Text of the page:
This event is free and open to the public.
1309 Euclid Ave., Suite 200
Cleveland, OH 44102
AIA Cleveland’s “Goodtime for Design” annual boat cruise will take place Friday, June 13, 2014. Join hundreds of members in the design, planning, construction and building management professions on board the GOODTIME III cruise ship for an evening of informal networking, collegiality and fun! Guests are also welcome to attend.
Detailed information available here.
Summer design/build experience at The College of Architecture and Environmental Design (CAED) starts in June! Enroll now to build a CAED designed project in Cleveland and earn credit and IDP hours.
The CAED has opened two field study sections this summer to work on the construction for the design/build project, led by Professor Chris Maurer. The project will be a renovation of this home in the St. Clair/ Superior District of Cleveland, Ohio.
Students will work side by side with experienced contractors, construction workers, construction management students, and architects; and will learn many of the trades required to renovate a home.
The sections are M-F 1:00 – 6:15 PM in Summer I (June 9- July 12) and Summer III (July 14 – August 16). They are each worth 3 upper-division-elective credit hours and students can earn IDP hours for their work on site. Summer I will deal mostly with rough construction and Summer III with finish work.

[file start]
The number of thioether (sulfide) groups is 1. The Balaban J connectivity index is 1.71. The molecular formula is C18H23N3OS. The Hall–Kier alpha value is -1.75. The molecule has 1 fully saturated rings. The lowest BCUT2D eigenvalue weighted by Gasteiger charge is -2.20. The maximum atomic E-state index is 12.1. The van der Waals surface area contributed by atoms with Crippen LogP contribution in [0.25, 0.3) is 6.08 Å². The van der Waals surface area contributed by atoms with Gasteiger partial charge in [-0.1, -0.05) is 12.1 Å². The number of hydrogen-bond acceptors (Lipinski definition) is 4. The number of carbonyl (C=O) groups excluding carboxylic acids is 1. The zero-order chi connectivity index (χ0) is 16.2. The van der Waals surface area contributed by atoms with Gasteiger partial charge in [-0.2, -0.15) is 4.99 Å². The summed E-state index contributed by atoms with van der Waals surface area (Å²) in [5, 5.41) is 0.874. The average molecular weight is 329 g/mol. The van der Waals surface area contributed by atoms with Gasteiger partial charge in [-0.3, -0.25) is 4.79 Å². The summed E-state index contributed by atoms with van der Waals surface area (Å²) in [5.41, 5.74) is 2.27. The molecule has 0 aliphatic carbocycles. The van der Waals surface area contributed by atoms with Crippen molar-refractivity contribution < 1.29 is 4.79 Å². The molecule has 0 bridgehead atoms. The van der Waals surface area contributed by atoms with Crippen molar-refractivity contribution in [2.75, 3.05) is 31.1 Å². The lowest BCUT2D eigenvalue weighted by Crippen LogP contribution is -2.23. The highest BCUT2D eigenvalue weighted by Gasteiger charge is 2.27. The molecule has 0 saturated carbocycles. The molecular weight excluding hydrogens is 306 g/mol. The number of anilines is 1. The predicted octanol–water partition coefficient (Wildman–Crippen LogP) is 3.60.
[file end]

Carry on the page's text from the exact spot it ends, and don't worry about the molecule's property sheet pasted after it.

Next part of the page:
Look for course number ARCH 46992. Please enroll now as there are a limited number of spaces available.
Students may only enroll in one of the sections for credits that count toward graduation.
***Housing can be made available in Cleveland for students taking the course. Please contact Professor Maurer with any questions: cmaurer(at)kent.edu
The City of Lakewood is seeking a part-time urban design intern to work directly with planning staff and the City Architect to gain hands-on practical experience working on planning and design related issues in the city. It is the city’s objective to provide an intern with portfolio caliber projects. The intern will spend 20 hours a week working individually and collaboratively to complete assigned projects by a given timeline.